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As a registered Operating Department Practitioner (ODP14431) your fitness to practise is impaired by reason of misconduct. In that:
1. On or around 12 June 2020 you shared a post on the social media network site Facebook that contained offensive content. In that:
a. The post included racial stereotyping.
b. The post implied that certain ethnic groups are afforded privileges that others are not.
2. The matters set out in allegation 1 constitute misconduct.
3. By reason of your misconduct your fitness to practice is impaired.
Presence of Registrant’s partner
1.The Panel agreed the Registrant’s partner could remain in the hearing to provide her with moral support.
Application to amend
2. An unopposed application was made to amend particular 1(b) by substituting the word “inferred” with “implied”, this to correct the intended meaning of the sentence.
Application to proceed in private
3. Miss Constantine applied for those parts of the hearings to refer to the private life and health of the Registrant to be heard in private. The Registrant applied for the entirety of the case to be heard in private. In the knowledge that this hearing is a public one and reassuring the Registrant that those parts of the hearing that mention her private life or health would not be read by the public, the Panel decided that it was appropriate to grant the application of the HCPC.
4. The Registrant, a professional of some 20 years’ experience, was employed as an operational departmental practitioner (ODP) by the Trust from 25 September 2000. The Registrant was a Band 5 member of staff, responsible for the care of patients undergoing elective and trauma surgery.
5. On 12 June 2020 the Registrant shared a post on Facebook which contained offensive material, of a racially insensitive nature. This forms the content of the factual particulars of the Allegation in this case (particulars 1a and 1b).
6. On 15 June 2020 Person 1, an employee of the Trust in a role of matron, was shown the post by two aggrieved members of staff and asked the Registrant about it. The Registrant confirmed that the post had been published on her personal Facebook account, although she had not written the post herself. She had shared it from someone else’s post. At the request of Person 1, it was deleted.
7. The Trust began an investigation into the matter which resulted in a meeting with the Registrant on 30 June 2020, during the course of which the Registrant agreed that the language in the Facebook post was unacceptable and could be interpreted as racism, not least language such as “you rob us, car jack and rape our daughters” in relation to non-white people. During this meeting the Registrant, who was visibly upset, confirmed her understanding of the HCPC Standards for her role as an ODP.
8. After a disciplinary hearing, the Registrant was dismissed from the Trust on 5 August 2020.
9. On 18 August 2020 the Registrant self-referred to the HCPC.
Decision on Facts
10. Person 1 gave oral evidence in this case, none of which was disputed by the Registrant who in cross examination was restricted to asking questions about the witness’s knowledge of her (the Registrant’s) good character and abilities.
11. The Registrant did not give evidence herself, having accepted from the outset that she was responsible for the actions described in particular 1 of the Allegation. In a body of evidence supplied to the HCPC since the matter was referred, the Registrant went out of her way to admit that she had forwarded the Facebook post in question and that it contained offensive material. She apologised profusely and said she was deeply ashamed.
12. The Panel accepted the advice of the Legal Assessor and paid due regard to the submissions from Miss Constantine.
13. As such, the Panel made the following findings. Particulars 1(a) and 1(b) were found proved, having been admitted by the Registrant and confirmed by the documentary and oral evidence.
Decision on Grounds
14. The Panel accepted the advice of the Legal Assessor and was aware that misconduct could not be found unless it judged that the conduct concerned was serious and brought the profession into disrepute.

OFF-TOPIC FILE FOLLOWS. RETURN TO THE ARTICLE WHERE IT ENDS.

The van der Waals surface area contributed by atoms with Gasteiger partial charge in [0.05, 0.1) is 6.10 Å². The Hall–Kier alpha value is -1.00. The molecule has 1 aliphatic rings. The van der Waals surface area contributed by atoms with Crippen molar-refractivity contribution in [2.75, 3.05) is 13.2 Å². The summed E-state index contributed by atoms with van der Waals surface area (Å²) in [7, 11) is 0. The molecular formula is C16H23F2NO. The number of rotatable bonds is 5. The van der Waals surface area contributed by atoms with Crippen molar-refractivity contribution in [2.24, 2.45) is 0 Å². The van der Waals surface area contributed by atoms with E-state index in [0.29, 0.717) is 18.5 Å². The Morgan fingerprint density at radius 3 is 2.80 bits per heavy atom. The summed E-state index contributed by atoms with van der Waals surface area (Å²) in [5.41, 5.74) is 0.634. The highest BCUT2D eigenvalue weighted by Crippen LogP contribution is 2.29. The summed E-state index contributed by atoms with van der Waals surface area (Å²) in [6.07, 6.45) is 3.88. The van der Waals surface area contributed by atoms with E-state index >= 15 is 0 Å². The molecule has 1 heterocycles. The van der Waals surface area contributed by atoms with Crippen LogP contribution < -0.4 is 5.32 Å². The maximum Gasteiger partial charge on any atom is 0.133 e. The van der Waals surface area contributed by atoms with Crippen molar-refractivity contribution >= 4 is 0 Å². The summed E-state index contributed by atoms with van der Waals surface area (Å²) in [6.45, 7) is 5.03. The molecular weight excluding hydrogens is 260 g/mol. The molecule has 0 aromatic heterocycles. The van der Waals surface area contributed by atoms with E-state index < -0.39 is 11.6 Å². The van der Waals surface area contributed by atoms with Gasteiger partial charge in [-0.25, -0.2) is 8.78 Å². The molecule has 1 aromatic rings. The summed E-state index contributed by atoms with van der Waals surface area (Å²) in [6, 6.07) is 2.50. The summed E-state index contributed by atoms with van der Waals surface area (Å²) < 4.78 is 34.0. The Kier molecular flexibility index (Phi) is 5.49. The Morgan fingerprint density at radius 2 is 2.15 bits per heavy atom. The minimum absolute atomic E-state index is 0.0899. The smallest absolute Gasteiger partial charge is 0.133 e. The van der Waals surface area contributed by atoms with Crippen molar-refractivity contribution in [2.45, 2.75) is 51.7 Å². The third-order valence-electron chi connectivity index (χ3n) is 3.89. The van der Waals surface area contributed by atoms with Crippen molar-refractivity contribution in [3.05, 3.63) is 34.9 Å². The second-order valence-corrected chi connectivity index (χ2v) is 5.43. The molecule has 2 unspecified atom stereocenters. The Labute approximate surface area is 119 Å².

15. As was the case with the facts, the Registrant herself accepted that her conduct, albeit on a single occasion, was sufficiently serious to amount to misconduct.
16. In all the circumstances, the Panel found it impossible to disagree with that contention and took particularly into account the fact that two members of staff at the hospital were so offended by reading the Facebook post in question that they immediately reported it to Person 1.
17. In the view of the Panel, the conduct found proved amounted to a breach of the following Standards of Conduct, Performance and Ethics;
1.5 You must not discriminate against service users, carers or colleagues by allowing your personal views to affect your professional relationships or the care, treatment or other services that you provide.
1.6 You must challenge colleagues if you think that they have discriminated against, or are discriminating against, service users, carers and colleagues.
2.7 You must use all forms of communication appropriately and responsibly, including social media and networking websites
9.1 You must make sure that your conduct justifies the public's trust and confidence in your profession.
18. Accordingly, the Panel’s judgement is that the allegation of misconduct is well founded.
Decision on Impairment
19. The Panel went on to consider the issue of impairment by reason of the Registrant's misconduct. It had careful regard to all the evidence before it and to the submissions of Ms Constantine for the HCPC and those made by Ms Wood. It accepted the advice of the Legal Assessor and had particular regard to the HCPTS Practice Note on “Fitness to Practise Impairment”.
20. The Registrant submitted a number of documents including a reflection and relevant training certificates and a considerable number of character references. The Panel has heard oral evidence from the Registrant in which she adopted the content of those documents. The Panel also heard character evidence from the Registrant’s partner. The Panel also heard character evidence from the Registrant’s current line manager, RD.
21. Ms Constantine for the HCPC submitted that the Registrant’s fitness to practice was impaired. Ms Constantine submitted that in considering whether the misconduct had been remedied and was unlikely to be repeated the Panel should consider the degree of insight and remediation shown by the Registrant. Further, she submitted that the Panel should consider whether the need to uphold proper professional standards would be undermined if a finding of impairment were not made in this case.